In general, transportation that carries multiple people – trains and buses for example — are more sustainable. Electric cars, direct flights, new hybrid ferries, these are some examples of transportation that has changed for the better.
We have a chapter in the book that focuses on ‘how to get there’ as well as ‘how to book’ which gives information and ideas. Taking a train instead of flying if your destination is fewer than 300 miles away is one example. Another example is booking through organizations that give back such as Fairbnb or Ecobnb or ResponsibleTravel.com instead of mainstream ones.
How do we ensure that our flights are as environmentally-friendly as possible?
There isn’t much we can do because flying isn’t environmentally friendly… but… it can be better.
For example, we should pack lighter, fly direct, fly less often and check the CO2 levels of available flights with Google Flights or SkyScanner. Look up the airline’s sustainability record using the LeafScore site. Try to avoid flying if there is a suitable alternative.
How do we evaluate whether a hotel or rental accommodation will be the most sustainable choice for our family?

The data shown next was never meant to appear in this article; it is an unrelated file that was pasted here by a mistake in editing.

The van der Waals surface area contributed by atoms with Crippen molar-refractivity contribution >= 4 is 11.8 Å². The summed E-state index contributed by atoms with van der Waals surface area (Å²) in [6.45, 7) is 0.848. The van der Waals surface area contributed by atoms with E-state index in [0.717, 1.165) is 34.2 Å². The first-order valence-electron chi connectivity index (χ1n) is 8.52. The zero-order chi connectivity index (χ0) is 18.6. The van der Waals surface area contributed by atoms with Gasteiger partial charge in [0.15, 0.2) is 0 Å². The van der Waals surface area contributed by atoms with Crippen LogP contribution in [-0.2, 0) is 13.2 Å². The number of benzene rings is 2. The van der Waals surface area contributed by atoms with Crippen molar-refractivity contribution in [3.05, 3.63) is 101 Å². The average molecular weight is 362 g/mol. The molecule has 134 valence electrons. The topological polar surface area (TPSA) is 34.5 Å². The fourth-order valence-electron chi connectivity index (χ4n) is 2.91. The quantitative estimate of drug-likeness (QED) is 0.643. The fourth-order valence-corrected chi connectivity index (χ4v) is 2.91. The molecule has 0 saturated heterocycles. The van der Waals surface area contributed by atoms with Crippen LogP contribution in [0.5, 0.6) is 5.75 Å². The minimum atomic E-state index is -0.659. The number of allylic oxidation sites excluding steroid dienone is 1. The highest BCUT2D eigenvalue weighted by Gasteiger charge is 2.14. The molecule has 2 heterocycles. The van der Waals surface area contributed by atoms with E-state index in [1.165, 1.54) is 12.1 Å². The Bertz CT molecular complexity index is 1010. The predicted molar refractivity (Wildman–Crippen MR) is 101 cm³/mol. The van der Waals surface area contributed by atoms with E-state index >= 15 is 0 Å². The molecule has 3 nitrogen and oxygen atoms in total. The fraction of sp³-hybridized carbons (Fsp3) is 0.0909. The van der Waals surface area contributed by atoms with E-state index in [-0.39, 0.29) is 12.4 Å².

Check out your accommodation in advance and ask some key questions of the provider. For example, do they have a visible environmental policy on their website? If they don’t outline specifically what they are doing to operate sustainably, it is doubtful they are.
In our new book, we provide some good tips for researching accommodation, as well as more sustainable accommodation choices and how to find them. ITU hotel chain is one that ranks well with Platinum LEED certified construction. Booking.com allows you to search using sustainability criteria but we need to consider independent and locally owned hotels when we travel.
How can children participate in sustainable tourism?
When you travel, show children the problems! Point out litter or plastic and explain how it fuels wildfires. Show your kids how to take care of precious things so they can last. Relate to children on their own terms, to get them to understand the importance of larger environmental issues. Have fun on vacation but be honest.
Ask, “If we wouldn’t do something at home, why do we do it on holiday?”
Should all ages support sustainable travel?
Older people have an obligation to leave a healthy planet for the next generation. Children want to be able to have a clean life and revisit a destination as they get older. Those in the middle have an obligation to keep things healthy and correct mistakes. All ages want to travel but we must realise that travel is a privilege, rather than a right.
The key thing is that you want to enjoy your holiday and if you do even one thing to make it more responsible, that is better for everyone.
Where can we buy or download your book?
At present, we are finalizing the book, which will be available on Amazon and other outlets soon. Check with Sustaining Tourism for more information about ordering your own copy.